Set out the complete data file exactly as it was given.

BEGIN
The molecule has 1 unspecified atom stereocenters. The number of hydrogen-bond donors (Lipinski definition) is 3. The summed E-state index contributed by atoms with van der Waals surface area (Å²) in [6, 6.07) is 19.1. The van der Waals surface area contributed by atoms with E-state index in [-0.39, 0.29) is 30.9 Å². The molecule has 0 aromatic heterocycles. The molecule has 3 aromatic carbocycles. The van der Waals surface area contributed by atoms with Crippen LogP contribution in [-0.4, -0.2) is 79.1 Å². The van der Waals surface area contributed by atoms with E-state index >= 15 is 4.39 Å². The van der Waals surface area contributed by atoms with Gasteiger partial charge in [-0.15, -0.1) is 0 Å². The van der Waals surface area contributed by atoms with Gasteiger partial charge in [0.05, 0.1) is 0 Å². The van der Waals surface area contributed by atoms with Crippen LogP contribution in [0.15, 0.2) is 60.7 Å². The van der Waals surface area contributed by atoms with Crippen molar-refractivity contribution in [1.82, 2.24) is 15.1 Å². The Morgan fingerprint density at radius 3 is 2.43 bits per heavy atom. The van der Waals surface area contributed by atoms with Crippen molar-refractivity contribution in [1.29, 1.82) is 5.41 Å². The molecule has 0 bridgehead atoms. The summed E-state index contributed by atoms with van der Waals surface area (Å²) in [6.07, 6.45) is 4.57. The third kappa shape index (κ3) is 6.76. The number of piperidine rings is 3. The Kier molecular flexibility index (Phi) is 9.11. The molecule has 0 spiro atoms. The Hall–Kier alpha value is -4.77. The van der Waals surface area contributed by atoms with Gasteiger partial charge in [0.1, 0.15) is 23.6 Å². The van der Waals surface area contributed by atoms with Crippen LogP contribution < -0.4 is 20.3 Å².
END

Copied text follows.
The molecule has 1 unspecified atom stereocenters. The number of hydrogen-bond donors (Lipinski definition) is 3. The summed E-state index contributed by atoms with van der Waals surface area (Å²) in [6, 6.07) is 19.1. The van der Waals surface area contributed by atoms with E-state index in [-0.39, 0.29) is 30.9 Å². The molecule has 0 aromatic heterocycles. The molecule has 3 aromatic carbocycles. The van der Waals surface area contributed by atoms with Crippen LogP contribution in [-0.4, -0.2) is 79.1 Å². The van der Waals surface area contributed by atoms with E-state index >= 15 is 4.39 Å². The van der Waals surface area contributed by atoms with Gasteiger partial charge in [-0.15, -0.1) is 0 Å². The van der Waals surface area contributed by atoms with Gasteiger partial charge in [0.05, 0.1) is 0 Å². The van der Waals surface area contributed by atoms with Crippen LogP contribution in [0.15, 0.2) is 60.7 Å². The van der Waals surface area contributed by atoms with Crippen molar-refractivity contribution in [1.82, 2.24) is 15.1 Å². The Morgan fingerprint density at radius 3 is 2.43 bits per heavy atom. The van der Waals surface area contributed by atoms with Crippen molar-refractivity contribution in [1.29, 1.82) is 5.41 Å². The molecule has 0 bridgehead atoms. The summed E-state index contributed by atoms with van der Waals surface area (Å²) in [6.07, 6.45) is 4.57. The third kappa shape index (κ3) is 6.76. The number of piperidine rings is 3. The Kier molecular flexibility index (Phi) is 9.11. The molecule has 0 spiro atoms. The Hall–Kier alpha value is -4.77. The van der Waals surface area contributed by atoms with Gasteiger partial charge in [0.1, 0.15) is 23.6 Å². The van der Waals surface area contributed by atoms with Crippen LogP contribution < -0.4 is 20.3 Å².